The Pope of Rome has taken it upon himself to make a change to the Lord’s Prayer (Mat 6:13). He made the announcement that, “The current wording that says ‘lead us not into temptation’ is not a good translation because God does not lead humans to sin.” Before we get to the BBC report, following is an excerpt from Barnes Notes on the Bible:
And lead us not into temptation – A petition similar to this is offered by David, Psalm 141:4; “Incline not my heart to any evil thing, to practice wicked works with the workers of iniquity.” God tempts no man. See James 1:13. This phrase, then, must be used in the sense of “permitting.” Do not “suffer” us, or “permit” us, to be tempted to sin. In this it is implied that God has such control over the tempter as to save us from his power if we call upon him. The word “temptation,” however (see the note at Matthew 4:1), means sometimes “trial, affliction,” anything that “tests” our virtue. If this be the meaning here, as it may be, then the import of the prayer is, “Do not afflict or try us.” It is not wrong to pray that we may be saved from suffering if it be the will of God. See Luke 22:42.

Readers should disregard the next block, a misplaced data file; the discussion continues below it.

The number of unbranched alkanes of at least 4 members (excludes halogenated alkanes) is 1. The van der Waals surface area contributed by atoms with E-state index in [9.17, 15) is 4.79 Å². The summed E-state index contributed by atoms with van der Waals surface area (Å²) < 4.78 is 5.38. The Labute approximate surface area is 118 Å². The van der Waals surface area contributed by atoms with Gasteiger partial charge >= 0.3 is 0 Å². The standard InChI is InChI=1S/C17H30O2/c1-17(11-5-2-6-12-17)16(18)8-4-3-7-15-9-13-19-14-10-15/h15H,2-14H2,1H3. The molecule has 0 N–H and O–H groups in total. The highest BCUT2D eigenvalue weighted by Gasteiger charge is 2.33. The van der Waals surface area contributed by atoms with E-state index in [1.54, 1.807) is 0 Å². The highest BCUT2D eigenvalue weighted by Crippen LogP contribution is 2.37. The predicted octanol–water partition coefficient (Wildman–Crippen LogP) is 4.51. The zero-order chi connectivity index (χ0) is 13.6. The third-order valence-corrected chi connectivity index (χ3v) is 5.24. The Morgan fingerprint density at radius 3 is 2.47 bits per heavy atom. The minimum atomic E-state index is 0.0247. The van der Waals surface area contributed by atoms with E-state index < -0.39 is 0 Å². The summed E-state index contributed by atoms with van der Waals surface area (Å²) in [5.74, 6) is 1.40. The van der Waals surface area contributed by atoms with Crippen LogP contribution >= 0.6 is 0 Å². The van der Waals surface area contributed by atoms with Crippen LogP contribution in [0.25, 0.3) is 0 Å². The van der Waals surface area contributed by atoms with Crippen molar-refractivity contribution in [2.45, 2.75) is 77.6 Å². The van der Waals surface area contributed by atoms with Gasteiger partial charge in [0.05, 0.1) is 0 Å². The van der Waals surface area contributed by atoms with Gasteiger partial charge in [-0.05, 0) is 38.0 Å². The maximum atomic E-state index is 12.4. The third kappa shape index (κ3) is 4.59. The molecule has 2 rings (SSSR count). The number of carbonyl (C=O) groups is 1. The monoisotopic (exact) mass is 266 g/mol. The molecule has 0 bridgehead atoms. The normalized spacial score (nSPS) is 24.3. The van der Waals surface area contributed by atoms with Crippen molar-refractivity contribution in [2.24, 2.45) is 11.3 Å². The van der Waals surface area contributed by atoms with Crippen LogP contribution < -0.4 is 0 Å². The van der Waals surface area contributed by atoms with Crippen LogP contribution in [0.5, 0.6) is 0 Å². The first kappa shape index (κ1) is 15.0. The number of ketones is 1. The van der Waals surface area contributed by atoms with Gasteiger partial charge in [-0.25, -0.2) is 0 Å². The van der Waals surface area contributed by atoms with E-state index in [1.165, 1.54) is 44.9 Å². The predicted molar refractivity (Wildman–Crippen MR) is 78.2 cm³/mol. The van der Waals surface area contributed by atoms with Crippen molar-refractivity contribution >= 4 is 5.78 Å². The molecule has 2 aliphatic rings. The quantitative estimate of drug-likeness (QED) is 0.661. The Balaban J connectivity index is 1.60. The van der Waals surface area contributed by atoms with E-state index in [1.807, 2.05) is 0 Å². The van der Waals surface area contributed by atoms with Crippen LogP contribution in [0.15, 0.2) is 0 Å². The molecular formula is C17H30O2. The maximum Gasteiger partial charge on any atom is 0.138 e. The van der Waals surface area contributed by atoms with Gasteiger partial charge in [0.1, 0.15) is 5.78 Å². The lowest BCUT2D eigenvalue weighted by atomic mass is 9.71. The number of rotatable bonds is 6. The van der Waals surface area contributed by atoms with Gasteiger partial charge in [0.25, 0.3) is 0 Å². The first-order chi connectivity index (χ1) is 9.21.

So with this mind, here’s BBC’s piece:
The pontiff said France’s Roman Catholic Church was now using the new wording “do not let us fall into temptation” as an alternative, and something similar should be used worldwide.
“Do not let me fall into temptation because it is I who fall, it is not God who throws me into temptation and then sees how I fell,” he told TV2000, an Italian Catholic TV channel.
“A father does not do that, a father helps you to get up immediately.”